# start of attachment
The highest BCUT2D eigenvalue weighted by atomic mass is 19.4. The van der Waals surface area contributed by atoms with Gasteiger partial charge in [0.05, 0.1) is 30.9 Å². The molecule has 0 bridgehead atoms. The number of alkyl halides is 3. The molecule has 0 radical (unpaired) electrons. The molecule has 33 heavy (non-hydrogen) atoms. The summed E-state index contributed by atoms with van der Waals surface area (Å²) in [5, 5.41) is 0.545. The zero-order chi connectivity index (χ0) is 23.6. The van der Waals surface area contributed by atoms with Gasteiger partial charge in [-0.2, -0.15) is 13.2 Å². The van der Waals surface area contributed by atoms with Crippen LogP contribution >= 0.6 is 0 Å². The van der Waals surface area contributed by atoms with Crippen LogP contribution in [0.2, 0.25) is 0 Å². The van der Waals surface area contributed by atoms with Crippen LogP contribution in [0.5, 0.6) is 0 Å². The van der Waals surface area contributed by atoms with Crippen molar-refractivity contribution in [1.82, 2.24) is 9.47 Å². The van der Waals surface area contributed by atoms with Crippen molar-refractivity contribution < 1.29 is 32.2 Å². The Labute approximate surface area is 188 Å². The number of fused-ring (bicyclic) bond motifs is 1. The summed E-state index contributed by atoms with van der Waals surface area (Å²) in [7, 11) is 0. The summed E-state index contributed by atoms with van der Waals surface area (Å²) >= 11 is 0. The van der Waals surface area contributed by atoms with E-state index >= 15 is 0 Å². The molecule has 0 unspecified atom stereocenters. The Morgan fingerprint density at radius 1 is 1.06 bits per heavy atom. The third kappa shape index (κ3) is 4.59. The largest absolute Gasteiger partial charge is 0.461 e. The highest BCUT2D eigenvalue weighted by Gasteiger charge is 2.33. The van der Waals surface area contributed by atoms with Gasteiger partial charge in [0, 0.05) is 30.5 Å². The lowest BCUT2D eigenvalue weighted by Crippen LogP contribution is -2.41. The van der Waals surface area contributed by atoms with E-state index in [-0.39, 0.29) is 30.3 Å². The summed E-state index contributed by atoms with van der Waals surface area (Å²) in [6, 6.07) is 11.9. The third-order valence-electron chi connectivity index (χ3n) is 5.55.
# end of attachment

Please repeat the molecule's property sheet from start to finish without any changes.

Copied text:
The highest BCUT2D eigenvalue weighted by atomic mass is 19.4. The van der Waals surface area contributed by atoms with Gasteiger partial charge in [0.05, 0.1) is 30.9 Å². The molecule has 0 bridgehead atoms. The number of alkyl halides is 3. The molecule has 0 radical (unpaired) electrons. The molecule has 33 heavy (non-hydrogen) atoms. The summed E-state index contributed by atoms with van der Waals surface area (Å²) in [5, 5.41) is 0.545. The zero-order chi connectivity index (χ0) is 23.6. The van der Waals surface area contributed by atoms with Gasteiger partial charge in [-0.2, -0.15) is 13.2 Å². The van der Waals surface area contributed by atoms with Crippen LogP contribution >= 0.6 is 0 Å². The van der Waals surface area contributed by atoms with Crippen LogP contribution in [0.2, 0.25) is 0 Å². The van der Waals surface area contributed by atoms with Crippen LogP contribution in [0.5, 0.6) is 0 Å². The van der Waals surface area contributed by atoms with Crippen molar-refractivity contribution in [1.82, 2.24) is 9.47 Å². The van der Waals surface area contributed by atoms with Crippen molar-refractivity contribution < 1.29 is 32.2 Å². The Labute approximate surface area is 188 Å². The number of fused-ring (bicyclic) bond motifs is 1. The summed E-state index contributed by atoms with van der Waals surface area (Å²) in [7, 11) is 0. The summed E-state index contributed by atoms with van der Waals surface area (Å²) >= 11 is 0. The van der Waals surface area contributed by atoms with E-state index >= 15 is 0 Å². The molecule has 0 unspecified atom stereocenters. The Morgan fingerprint density at radius 1 is 1.06 bits per heavy atom. The third kappa shape index (κ3) is 4.59. The largest absolute Gasteiger partial charge is 0.461 e. The highest BCUT2D eigenvalue weighted by Gasteiger charge is 2.33. The van der Waals surface area contributed by atoms with Gasteiger partial charge in [0, 0.05) is 30.5 Å². The lowest BCUT2D eigenvalue weighted by Crippen LogP contribution is -2.41. The van der Waals surface area contributed by atoms with E-state index in [-0.39, 0.29) is 30.3 Å². The summed E-state index contributed by atoms with van der Waals surface area (Å²) in [6, 6.07) is 11.9. The third-order valence-electron chi connectivity index (χ3n) is 5.55.